Best of Last Week – quantum pigeonholing, a hoverbike drone project and the sun goes quiet

July 28, 2014 by Bob Yirka weblog
Physicists discuss quantum pigeonhole principle
Credit: Wikipedia

( —Midsummer has found the physics community in a contemplative if not esoteric mood as Physicists discuss quantum pigeonhole principle—if you take three pigeons and put them in two holes, then you're going to wind up with two birds sharing one hole, no matter how you try to arrange things. But an international panel of scientists describes a scenario where putting three quantum particles in two quantum boxes does not always result in two particles sharing one box. Also, another university professor has found that a Law of physics governs airplane evolution—he claims a law of physics he came up with ten years ago, describes not only natural evolutionary processes, but those of the evolution of technology, such as aircraft design.

In more practical science, at team at the University of Michigan is working on Creating optical cables out of thin air—they believe they have found a way to make air work as a virtual optical fiber, directing light as it travels long distances without losing power. Meanwhile, Commercial Dream Chaser closer to critical design review and first flight. The mini-shuttle has completed a series of milestones and is moving steadily toward the goal of getting the U.S. back in the manned space flight business.

In a bit of unsettling biological news, a team of researchers found that Sewage treatment contributes to antibiotic resistance—apparently mixing human and farm waste together allows the bugs to swap genes making them more resistant to drugs aimed at killing them.

More optimistically, maybe instead of wondering when we'll all be zipping around via jetpack, we should note that a Hoverbike drone project for air transport takes off—sort of like a larger version quadcopter for us to ride like an air bicycle. The researchers think it can work and have begun a Kickstarter project hoping to find out. Also, Universe Today founder Frasier Cain wonders How do we terraform Venus? Not as a refuge in case we destroy our own planet, but as a possible future vacation spot. It wouldn't be easy he concludes. Also, Suddenly, the sun is eerily quiet: Where did the sunspots go? Nobody seems to know, but space scientists assure us it's nothing to worry about.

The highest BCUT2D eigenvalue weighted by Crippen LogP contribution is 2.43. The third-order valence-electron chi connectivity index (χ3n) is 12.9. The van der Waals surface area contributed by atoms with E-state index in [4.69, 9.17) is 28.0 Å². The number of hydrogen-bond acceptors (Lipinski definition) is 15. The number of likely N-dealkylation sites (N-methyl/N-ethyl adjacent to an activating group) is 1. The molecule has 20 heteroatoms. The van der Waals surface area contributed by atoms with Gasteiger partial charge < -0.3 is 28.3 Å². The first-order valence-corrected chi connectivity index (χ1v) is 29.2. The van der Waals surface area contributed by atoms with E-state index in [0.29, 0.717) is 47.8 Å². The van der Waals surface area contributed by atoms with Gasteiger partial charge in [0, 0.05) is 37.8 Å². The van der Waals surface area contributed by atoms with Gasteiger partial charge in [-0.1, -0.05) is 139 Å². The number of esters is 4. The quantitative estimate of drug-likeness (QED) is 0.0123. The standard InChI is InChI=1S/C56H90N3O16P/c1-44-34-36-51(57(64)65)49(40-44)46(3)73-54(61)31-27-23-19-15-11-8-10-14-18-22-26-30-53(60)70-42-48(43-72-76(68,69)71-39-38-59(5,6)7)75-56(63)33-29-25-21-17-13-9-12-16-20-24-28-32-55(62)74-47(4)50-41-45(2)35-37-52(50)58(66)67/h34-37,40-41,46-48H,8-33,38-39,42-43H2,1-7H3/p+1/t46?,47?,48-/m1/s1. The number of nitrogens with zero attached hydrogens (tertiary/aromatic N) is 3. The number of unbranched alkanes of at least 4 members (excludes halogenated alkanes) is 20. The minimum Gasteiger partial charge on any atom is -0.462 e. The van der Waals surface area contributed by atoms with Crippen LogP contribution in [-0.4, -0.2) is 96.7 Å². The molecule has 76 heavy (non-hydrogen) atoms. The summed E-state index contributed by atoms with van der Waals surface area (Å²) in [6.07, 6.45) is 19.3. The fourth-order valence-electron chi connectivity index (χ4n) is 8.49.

And finally for those who have been wondering why they can't remember minutia from the day before sometimes, it might be, Michigan State researchers suggest, because Missing sleep may hurt your memory.

Explore further: Physicists discuss quantum pigeonhole principle

Related Stories

Physicists discuss quantum pigeonhole principle

July 26, 2014

The pigeonhole principle: "If you put three pigeons in two pigeonholes at least two of the pigeons end up in the same hole." So where's the argument? Physicists say there is an important argument. While the principle captures ...

Hoverbike drone project for air transport takes off

July 24, 2014

What happens when you cross a helicopter with a motorbike? The crew at Malloy Aeronautics has been focused on a viable answer and has launched a crowdfunding campaign to support its Hoverbike project, "The Hoverbike is the ...

Creating optical cables out of thin air

July 22, 2014

Imagine being able to instantaneously run an optical cable or fiber to any point on earth, or even into space. That's what Howard Milchberg, professor of physics and electrical and computer engineering at the University of ...

Recommended for you

Fish fossils reveal how tails evolved

December 5, 2016

Despite their obvious physical differences, elephants, lizards and trout all have something in common. They possess elongated, flexible structures at the rear of their bodies that we call tails. But a new study by a University ...


Please sign in to add a comment. Registration is free, and takes less than a minute. Read more

Click here to reset your password.
Sign in to get notified via email when new comments are made.